Protecting the State : Strategic Choice at the Nexus of Internal and External Security
- Author(s): McMahon, Russell Blake;
- et al.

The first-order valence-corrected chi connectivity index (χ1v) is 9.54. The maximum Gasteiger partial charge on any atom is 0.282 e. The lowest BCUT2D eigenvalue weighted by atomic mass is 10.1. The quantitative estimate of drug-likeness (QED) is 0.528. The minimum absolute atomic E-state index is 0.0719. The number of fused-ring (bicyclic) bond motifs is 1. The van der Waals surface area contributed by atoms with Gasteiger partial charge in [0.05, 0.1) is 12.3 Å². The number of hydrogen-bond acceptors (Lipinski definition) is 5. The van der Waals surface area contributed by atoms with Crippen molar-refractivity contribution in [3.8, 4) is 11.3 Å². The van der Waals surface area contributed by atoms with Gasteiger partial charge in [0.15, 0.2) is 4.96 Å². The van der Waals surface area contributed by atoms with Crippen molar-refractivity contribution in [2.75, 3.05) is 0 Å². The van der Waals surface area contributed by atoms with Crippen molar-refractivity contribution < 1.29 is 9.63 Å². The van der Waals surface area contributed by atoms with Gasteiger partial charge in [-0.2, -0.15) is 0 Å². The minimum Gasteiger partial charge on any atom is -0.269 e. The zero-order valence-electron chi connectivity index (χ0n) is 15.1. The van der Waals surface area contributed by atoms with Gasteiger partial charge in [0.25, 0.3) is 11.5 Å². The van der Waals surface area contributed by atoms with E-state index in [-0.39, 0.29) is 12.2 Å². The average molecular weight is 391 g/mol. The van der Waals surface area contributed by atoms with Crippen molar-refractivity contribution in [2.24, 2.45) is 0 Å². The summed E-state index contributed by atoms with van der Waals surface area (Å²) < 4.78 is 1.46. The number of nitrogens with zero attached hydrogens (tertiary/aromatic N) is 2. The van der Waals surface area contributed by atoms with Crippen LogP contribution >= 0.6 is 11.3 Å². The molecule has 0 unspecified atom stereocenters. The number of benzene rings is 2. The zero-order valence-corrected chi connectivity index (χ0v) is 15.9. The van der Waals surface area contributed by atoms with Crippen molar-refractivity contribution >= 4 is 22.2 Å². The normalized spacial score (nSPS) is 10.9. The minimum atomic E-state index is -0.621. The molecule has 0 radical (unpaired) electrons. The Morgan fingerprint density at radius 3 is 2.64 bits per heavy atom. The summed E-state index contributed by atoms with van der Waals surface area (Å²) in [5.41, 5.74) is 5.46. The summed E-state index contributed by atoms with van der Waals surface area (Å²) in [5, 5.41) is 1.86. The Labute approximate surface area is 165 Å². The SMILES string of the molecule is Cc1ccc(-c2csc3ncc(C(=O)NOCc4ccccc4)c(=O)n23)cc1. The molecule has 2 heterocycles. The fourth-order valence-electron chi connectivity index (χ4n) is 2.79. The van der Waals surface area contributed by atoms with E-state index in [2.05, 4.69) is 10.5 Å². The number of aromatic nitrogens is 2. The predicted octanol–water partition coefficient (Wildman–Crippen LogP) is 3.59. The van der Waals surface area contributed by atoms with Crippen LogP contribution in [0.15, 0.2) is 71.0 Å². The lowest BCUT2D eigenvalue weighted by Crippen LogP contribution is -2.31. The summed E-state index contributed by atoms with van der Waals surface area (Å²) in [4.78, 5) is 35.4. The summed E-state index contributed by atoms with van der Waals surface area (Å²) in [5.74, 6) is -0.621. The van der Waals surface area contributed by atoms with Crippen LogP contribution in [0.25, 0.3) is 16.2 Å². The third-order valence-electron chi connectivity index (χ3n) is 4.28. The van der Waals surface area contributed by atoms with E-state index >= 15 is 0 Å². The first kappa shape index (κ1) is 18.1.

In order to survive in power, the rulers of political regimes must rely on armed forces for defense. In developing forces that are strong enough to protect the state, however, rulers give rise to a new type of challenger for political power that may itself threaten the government. This dilemma has long troubled political leaders and has frequently resulted in coups d'etat, to the point where these events have become the most common form of political instability in the world. Chapter 1 presents a game theoretic model that distills this fundamental dilemma to its barest essentials, and shows that the logic underlying the conventional wisdom on civil -military relations is misguided. The risk of a coup does not depend on the severity of the external threat facing the regime --- as previous research holds --- but rather on the factors that lead political and military agents to hold divergent beliefs about the nature of the threat. Chapter 2 extends this model and focuses on the "Circling of the Wagons" effect, in which elevated threats induce military loyalty. Even though larger external threats increase the military's willingness to remain loyal, rulers are only willing to behave aggressively to exacerbate the threat environment when they are uncertain about the severity of these threats. Predictions derived from the theory find support in survival analysis of disputatious dyads from 1950 to 2001. Chapter 3 examines the claim that military performance is hurt by rulers who select personnel on the basis of their ties to the regime for fear of a coup. The argument centers around the need to consider the competing imperatives facing rulers in states at risk of a military coup. Because military agents who are more willing to remain loyal need not be constrained in their ability to act against the regime, military organizations comprised of politically-reliable personnel can be trusted with more coercive power. This proposition is evaluated through a qualitative analysis of the Iraqi armed forces during the Iran-Iraq War